Do you know those people who are absolutely terrible at New Year’s resolutions? The ones who can barely make it to February before they kick that well-intentioned goal to the curb once and for all?
Yeah, here’s the embarrassing thing: I’m one of those people.
In so many aspects of my life, I like to consider myself a fairly committed person—I follow through on things. But, any time I’ve made a resolution, I typically find myself making all sorts of excuses by the time the second week of January rolls around.
While I’m typically all too happy to throw up my hands and give up on those trips to the gym (seriously, who was I kidding?), it’s still discouraging. I end up feeling like I miserably flopped. I let myself down.
However, here’s the thing I’ve come to realize: It’s not that I failed, it’s that I didn’t set myself up for success in the first place. If I’ve proven over the course of the last 10 years or so that those standard resolutions don’t stick, why do I continue to set them for myself? Do I just like to feel disappointed?
Well, my friends, this year I’m changing the name of the game. I’m bidding adieu to those traditional promises that have never actually worked for me, and doing something totally different instead.
Gasp! No Resolutions? What Are You Going to Do?
Honestly, despite how I like to represent myself on Instagram, this concept isn’t groundbreaking.
As a matter of fact, it’s almost painfully simple: I’m going to sit down and pick a theme for each month of the year. Then, during that month, I’m going to do as many things as I can to maximize that assigned theme.
This approach bears some similarities to the idea of “framing your year.” But, what I like about this is that it works with a shorter timeframe. Rather than needing to keep something up for a whole 365 days, I get to switch things up every month.
To start a new month, I’ll write the chosen theme on the first day in my planner. Then, throughout the rest of the month, I’ll log the different things I did that contributed to that overarching idea. At the end of the month (and even the year)? I’ll have a detailed breakdown of everything I did to improve myself.
I’m still working on finalizing what my various themes will be, but I’ve settled on a few that I know for sure I want to work into the calendar:
From exercising more to freeing up more time for friendships, many of my previous resolutions have fallen into the buckets outlined above. So, I know those themes are solid choices in terms of pushing me to do the things I actually want to do.
Why I Think This Approach Will Work
This twist excites me for a few reasons. First and foremost, as I mentioned previously, I’m encouraged by the fact that I’m not roping myself into a year-long commitment, only to end up feeling disheartened when I can’t stick with it.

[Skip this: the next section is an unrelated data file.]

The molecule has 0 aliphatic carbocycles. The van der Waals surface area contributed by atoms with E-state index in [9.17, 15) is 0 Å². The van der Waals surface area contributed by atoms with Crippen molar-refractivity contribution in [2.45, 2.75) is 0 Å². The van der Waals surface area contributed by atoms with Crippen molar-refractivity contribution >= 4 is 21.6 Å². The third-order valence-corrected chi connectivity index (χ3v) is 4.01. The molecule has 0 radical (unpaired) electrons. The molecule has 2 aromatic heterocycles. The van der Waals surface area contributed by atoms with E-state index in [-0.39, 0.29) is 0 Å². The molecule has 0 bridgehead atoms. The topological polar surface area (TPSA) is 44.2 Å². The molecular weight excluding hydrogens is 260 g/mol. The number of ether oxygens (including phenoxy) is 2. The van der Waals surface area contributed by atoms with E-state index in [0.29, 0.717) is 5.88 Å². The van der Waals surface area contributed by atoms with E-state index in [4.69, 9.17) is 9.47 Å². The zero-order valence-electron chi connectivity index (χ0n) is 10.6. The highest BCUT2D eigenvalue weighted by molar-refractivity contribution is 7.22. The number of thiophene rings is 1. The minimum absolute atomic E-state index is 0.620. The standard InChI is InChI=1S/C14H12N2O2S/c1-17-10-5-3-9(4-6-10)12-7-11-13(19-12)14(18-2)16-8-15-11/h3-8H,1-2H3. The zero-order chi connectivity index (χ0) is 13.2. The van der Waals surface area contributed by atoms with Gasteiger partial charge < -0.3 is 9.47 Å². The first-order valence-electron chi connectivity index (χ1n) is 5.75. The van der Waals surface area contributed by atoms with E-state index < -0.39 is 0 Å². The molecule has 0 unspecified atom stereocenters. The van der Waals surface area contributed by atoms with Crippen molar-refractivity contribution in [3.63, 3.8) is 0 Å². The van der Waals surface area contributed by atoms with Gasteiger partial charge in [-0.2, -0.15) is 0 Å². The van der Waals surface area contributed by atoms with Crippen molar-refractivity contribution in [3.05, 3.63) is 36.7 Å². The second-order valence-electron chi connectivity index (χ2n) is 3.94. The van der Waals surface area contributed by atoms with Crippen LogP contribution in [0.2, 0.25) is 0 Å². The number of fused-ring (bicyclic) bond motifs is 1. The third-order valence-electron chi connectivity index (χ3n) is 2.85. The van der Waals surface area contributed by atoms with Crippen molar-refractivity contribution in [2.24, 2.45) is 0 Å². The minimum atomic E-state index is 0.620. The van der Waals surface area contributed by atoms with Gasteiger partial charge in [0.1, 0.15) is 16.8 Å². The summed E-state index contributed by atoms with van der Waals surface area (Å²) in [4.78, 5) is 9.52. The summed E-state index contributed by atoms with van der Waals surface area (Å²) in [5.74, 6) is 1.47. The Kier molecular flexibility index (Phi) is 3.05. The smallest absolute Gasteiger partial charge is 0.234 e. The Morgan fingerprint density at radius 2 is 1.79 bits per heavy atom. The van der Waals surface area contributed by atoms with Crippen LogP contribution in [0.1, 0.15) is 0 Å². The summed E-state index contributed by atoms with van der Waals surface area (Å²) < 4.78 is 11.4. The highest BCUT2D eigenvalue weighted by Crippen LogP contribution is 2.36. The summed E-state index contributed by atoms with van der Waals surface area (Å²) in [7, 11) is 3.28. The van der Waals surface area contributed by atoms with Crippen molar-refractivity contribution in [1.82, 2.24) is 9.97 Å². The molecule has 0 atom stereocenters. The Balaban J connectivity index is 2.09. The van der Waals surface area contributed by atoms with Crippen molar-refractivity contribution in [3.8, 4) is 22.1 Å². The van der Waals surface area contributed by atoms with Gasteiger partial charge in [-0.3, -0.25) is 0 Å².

I think the constant switching of gears and the changing focus on new themes will keep things fresh, exciting, and motivating (which, let’s face it, I need).
Additionally, I love the variety that comes along with making a shift every month. Rather than needing to stick with one thing, I have the opportunity to explore a bunch of different life changes (both small and large). I might just land on some hobbies, passions, and routines that really work with me—things that I want to incorporate well beyond the one-year mark.
I’m excited to see how this approach ends up panning out. One thing’s for sure: It can’t go any worse than my previous resolutions.
Want to try this with me? Sit down and map out your themes for the next few months and then just get started! Oh, and don’t forget to tweet me and keep me updated on your own progress (and, you know, give me some accountability).
TopicsAchieving Goals , Tips , New Year's , Resolutions , Goals , Syndication , Productivity , Tools & Skills , Trending Topics
Photo of person writing courtesy of izusek/Getty Images.
Kat is a Midwest-based freelance writer, covering topics related to careers, productivity, and the freelance life. In addition to The Muse, she's a contributor all over the web and dishes out research-backed advice for places like Atlassian, Trello, Toggl, Wrike, The Everygirl, FlexJobs, and more. She's also an Employment Advisor at a local college, and loves helping students prepare to thrive in careers (and lives!) they love. When she manages to escape from behind her computer screen, she's usually babying her two rescue mutts or continuing her search for the perfect taco. Say hi on Twitter @kat_boogaard or check out her website.More from this Author